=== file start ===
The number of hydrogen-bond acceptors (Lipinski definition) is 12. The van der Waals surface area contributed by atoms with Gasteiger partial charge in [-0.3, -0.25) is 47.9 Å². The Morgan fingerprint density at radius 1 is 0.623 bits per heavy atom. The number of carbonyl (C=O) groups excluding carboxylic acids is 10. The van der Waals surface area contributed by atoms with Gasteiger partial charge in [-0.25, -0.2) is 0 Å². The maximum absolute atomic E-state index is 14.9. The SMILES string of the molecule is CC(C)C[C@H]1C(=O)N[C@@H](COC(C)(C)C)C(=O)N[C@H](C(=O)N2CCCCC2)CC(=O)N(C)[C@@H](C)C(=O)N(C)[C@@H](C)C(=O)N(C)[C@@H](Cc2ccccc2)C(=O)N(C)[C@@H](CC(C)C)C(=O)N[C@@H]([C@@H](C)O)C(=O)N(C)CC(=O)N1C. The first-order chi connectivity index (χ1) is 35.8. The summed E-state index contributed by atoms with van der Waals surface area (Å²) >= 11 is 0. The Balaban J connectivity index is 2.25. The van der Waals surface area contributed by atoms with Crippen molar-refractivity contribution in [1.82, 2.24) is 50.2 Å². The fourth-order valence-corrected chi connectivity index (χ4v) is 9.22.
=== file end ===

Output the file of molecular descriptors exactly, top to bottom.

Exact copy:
The number of hydrogen-bond acceptors (Lipinski definition) is 12. The van der Waals surface area contributed by atoms with Gasteiger partial charge in [-0.3, -0.25) is 47.9 Å². The Morgan fingerprint density at radius 1 is 0.623 bits per heavy atom. The number of carbonyl (C=O) groups excluding carboxylic acids is 10. The van der Waals surface area contributed by atoms with Gasteiger partial charge in [-0.25, -0.2) is 0 Å². The maximum absolute atomic E-state index is 14.9. The SMILES string of the molecule is CC(C)C[C@H]1C(=O)N[C@@H](COC(C)(C)C)C(=O)N[C@H](C(=O)N2CCCCC2)CC(=O)N(C)[C@@H](C)C(=O)N(C)[C@@H](C)C(=O)N(C)[C@@H](Cc2ccccc2)C(=O)N(C)[C@@H](CC(C)C)C(=O)N[C@@H]([C@@H](C)O)C(=O)N(C)CC(=O)N1C. The first-order chi connectivity index (χ1) is 35.8. The summed E-state index contributed by atoms with van der Waals surface area (Å²) >= 11 is 0. The Balaban J connectivity index is 2.25. The van der Waals surface area contributed by atoms with Crippen molar-refractivity contribution in [1.82, 2.24) is 50.2 Å². The fourth-order valence-corrected chi connectivity index (χ4v) is 9.22.